Suppose $G$ is a finite group such that any two maximal subgroups of $G$ are isomorphic. What can be said about such a group? Can they be classified?

The finite groups that have a unique maximal subgroup are exactly the cyclic groups of prime power order, $\mathbb{Z}/p^n\mathbb{Z}$ - these are the simplest examples of such groups. Also powers of $\mathbb{Z}/p^n\mathbb{Z}$, i.e. $(\mathbb{Z}/p^n\mathbb{Z})^m = \mathbb{Z}/p^n\mathbb{Z} \times \ldots \times \mathbb{Z}/p^n\mathbb{Z}$, have this property, and I think this covers all abelian groups with this property.

In general I think such a group has to be a $p$-group, by considering maximal subgroups containing Sylow subgroups for different primes.

This paper https://bib.irb.hr/datoteka/402744.SiCh.pdf calls such groups isomaximal, but seems to only handle $2$-groups up to order $64$.

Further question: what about groups $G$ such that any two maximal subgroups are isomorphic under some automorphism of $G$ (i.e. $\operatorname{Aut}(G)$ acts transitively on the set of maximal subgroups)? (Note: if this is strengthened to any two maximal subgroups being conjugate, then by this answer it becomes the same as having a unique maximal subgroup.)

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    $\begingroup$ I agree with your sketch that such a group must be a p-group. $\endgroup$
    – Josh B.
    Feb 6, 2020 at 22:55

1 Answer 1


No idea about a classification, but here are some non-abelian examples. First recall that in a finite $p$-group, the maximal proper subgroups are just the kernels of homomorphisms onto $\mathbf{Z}/p\mathbf{Z}$.

(1) the free group of rank $k$ in the variety $V_{p,k,\ell}$ of $k$-step nilpotent groups satisfying the law $x^{p^\ell}=1$. In this case the automorphism group acts transitively on the set of maximal proper subgroups.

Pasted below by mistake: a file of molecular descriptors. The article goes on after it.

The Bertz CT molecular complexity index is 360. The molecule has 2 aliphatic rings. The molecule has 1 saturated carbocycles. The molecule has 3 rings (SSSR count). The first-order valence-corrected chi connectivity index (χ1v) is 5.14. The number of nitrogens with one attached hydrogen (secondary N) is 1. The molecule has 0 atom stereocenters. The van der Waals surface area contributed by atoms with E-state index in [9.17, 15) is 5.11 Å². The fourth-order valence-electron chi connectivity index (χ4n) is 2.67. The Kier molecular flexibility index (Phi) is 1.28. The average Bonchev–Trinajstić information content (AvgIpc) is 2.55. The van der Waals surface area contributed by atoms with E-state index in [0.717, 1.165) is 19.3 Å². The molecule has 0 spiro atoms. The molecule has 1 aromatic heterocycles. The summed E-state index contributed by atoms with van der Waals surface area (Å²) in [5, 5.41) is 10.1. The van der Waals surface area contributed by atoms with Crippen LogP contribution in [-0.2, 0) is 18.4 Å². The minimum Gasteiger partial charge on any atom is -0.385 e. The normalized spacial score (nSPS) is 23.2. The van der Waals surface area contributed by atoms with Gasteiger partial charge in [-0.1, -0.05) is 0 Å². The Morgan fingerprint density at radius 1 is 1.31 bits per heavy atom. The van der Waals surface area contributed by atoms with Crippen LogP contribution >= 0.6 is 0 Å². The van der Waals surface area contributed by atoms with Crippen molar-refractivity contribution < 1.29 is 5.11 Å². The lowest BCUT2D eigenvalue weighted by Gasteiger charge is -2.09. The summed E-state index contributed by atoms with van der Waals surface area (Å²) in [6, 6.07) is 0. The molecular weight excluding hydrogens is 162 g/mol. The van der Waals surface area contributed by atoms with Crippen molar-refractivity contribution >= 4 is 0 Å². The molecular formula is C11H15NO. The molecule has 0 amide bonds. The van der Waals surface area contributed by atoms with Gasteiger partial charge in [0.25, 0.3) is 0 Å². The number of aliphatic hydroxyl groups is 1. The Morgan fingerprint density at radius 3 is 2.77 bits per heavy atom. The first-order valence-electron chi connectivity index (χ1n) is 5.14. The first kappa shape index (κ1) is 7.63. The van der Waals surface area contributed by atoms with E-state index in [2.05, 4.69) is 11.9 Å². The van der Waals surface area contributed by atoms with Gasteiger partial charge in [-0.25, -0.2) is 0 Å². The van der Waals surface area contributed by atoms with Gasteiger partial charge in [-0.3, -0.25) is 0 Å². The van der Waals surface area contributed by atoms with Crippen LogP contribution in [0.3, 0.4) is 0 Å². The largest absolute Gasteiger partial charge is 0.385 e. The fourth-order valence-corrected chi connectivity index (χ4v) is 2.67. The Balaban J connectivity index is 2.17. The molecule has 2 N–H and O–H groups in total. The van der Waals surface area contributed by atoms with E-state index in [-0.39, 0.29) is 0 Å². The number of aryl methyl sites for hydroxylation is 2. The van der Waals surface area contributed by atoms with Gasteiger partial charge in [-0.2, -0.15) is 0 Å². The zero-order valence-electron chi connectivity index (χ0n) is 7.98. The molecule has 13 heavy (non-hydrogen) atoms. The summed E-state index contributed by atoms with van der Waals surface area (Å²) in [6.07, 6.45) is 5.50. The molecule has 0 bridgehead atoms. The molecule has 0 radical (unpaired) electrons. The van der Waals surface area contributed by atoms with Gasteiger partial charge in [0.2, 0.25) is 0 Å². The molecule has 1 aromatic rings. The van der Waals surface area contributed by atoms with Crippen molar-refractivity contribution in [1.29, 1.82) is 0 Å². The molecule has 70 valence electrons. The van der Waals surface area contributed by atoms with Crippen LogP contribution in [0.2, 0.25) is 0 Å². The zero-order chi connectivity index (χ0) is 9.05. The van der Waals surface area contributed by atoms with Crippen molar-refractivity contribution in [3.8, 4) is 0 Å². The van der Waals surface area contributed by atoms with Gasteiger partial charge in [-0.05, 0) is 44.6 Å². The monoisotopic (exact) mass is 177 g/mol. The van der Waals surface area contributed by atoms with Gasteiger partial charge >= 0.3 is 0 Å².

(2) the Heisenberg group of order $p^{2n+1}$ (at least for odd $p$). It can be described as the set of square matrices of size $n+2$ of the form $\begin{pmatrix} I_1 & x & z \\ 0 & I_n & y \\ 0 & 0 & I_1\end{pmatrix}$ over $K=\mathbf{Z}/p\mathbf{Z}$. In this case also, the automorphism group acts transitively on the set of maximal proper subgroups. I haven't checked $p=2$, and also I haven't checked if it works with fields $\mathbf{F}_{p^k}$ for $k\ge 2$.

There are many variants of the examples in (1) (using other varieties, e.g., exponent $p^2$ with derived subgroup of exponent $p$ etc.) Among groups in (2) there are groups of exponent $p$ and order $p^3$ and $p^5$, and among those in (1) there are groups of exponent $p$ and order $p^5$ and $p^6$.

I don't know if there are non-abelian groups of order $p^4$ answering the question but this should be checkable. Also I don't know examples for which the automorphism group doesn't act transitively on maximal subgroups. (Edit: there are such examples for both, see the comments.)

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    $\begingroup$ Regarding groups of order $p^4$: at least for $p = 2$, the nontrivial semidirect product $\mathbb{Z}/4\mathbb{Z} \rtimes \mathbb{Z}/4\mathbb{Z}$ is an example (this is mentioned in the paper cited above). This is also an example where the stronger condition (automorphism group acts transitively) fails, since one of the maximal subgroups is characteristic. $\endgroup$
    – math54321
    Feb 7, 2020 at 1:11
  • $\begingroup$ @math54321 indeed, more generally $\mathbf{Z}/p^2\mathbf{Z}\rtimes \mathbf{Z}/p^2\mathbf{Z}$ (where the generator acts by multiplication by $1+p$) works for every prime $p$: every subgroup of index $p$ is abelian, isomorphic to $\mathbf{Z}/p^2\mathbf{Z}\times \mathbf{Z}/p\mathbf{Z}$, and moreover has 2 orbits of such subgroups modulo automorphisms, one being reduced to the characteristic subgroup containing the normal copy of $\mathbf{Z}/p^2\mathbf{Z}$. $\endgroup$
    – YCor
    Feb 7, 2020 at 9:31

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